Modeling of rare-earth element partitioning between particles and solution in aquatic environments

Yigal Erel*, Edward M. Stolper

*Corresponding author for this work

Research output: Contribution to journalArticlepeer-review

80 Scopus citations


We have modeled the partitioning of rare earth elements (REEs) between O-donor surface groups and aqueous solutions with a simple thermodynamic treatment. Our model predicts that the Lanormalized ratios of adsorbed to dissolved REEs depend primarily on the first hydroxide binding constants of the REEs, their first and second carbonate complexing constants, and the ionic strength and carbonate concentration of the solution. For modern and for ancient seawater, we predict an overall light REE (LREE) enrichment of surfaces relative to coexisting aqueous solutions and a positive Eu anomaly in the adsorbed component. The REE pattern of average modem ocean water can be explained quantitatively if the oceans are equilibrated with particle surfaces having REE patterns similar to average upper continental crust. Applying our treatment to the REE patterns of sediments from the Archean Hamersley-basin iron formation, we show that the observed positive Eu anomalies and LREE depletions of these rocks can be qualitatively accounted for if a significant fraction of the REEs in these rocks were initially present as an adsorbed component equilibrated with Archean ocean water that had no Eu anomaly. This suggests that the sources of REEs in the Archean ocean could have been dominantly continental as they are today and that the observed positive Eu anomalies of banded iron formations need not be inherited from the aqueous solutions from which they were deposited and do not necessarily indicate a significant ocean hydrothermal component in these solutions.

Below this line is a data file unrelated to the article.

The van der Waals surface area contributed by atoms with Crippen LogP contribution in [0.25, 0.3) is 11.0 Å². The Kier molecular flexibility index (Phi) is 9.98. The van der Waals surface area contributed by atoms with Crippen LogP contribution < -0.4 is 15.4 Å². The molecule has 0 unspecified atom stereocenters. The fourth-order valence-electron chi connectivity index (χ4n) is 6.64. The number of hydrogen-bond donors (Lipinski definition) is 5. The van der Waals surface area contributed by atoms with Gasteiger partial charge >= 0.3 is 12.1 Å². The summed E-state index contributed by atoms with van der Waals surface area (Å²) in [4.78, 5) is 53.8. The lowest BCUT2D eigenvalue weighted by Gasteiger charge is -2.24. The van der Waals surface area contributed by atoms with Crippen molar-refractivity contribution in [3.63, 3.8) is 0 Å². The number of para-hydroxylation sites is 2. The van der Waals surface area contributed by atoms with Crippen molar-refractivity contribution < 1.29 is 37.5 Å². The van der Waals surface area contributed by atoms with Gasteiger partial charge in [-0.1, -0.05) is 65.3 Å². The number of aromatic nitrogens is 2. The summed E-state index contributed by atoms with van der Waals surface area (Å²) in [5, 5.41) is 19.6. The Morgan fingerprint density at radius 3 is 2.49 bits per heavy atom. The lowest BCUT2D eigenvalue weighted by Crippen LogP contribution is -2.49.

Original languageAmerican English
Pages (from-to)513-518
Number of pages6
JournalGeochimica et Cosmochimica Acta
Issue number3
StatePublished - Feb 1993
Externally publishedYes


Dive into the research topics of 'Modeling of rare-earth element partitioning between particles and solution in aquatic environments'. Together they form a unique fingerprint.

Cite this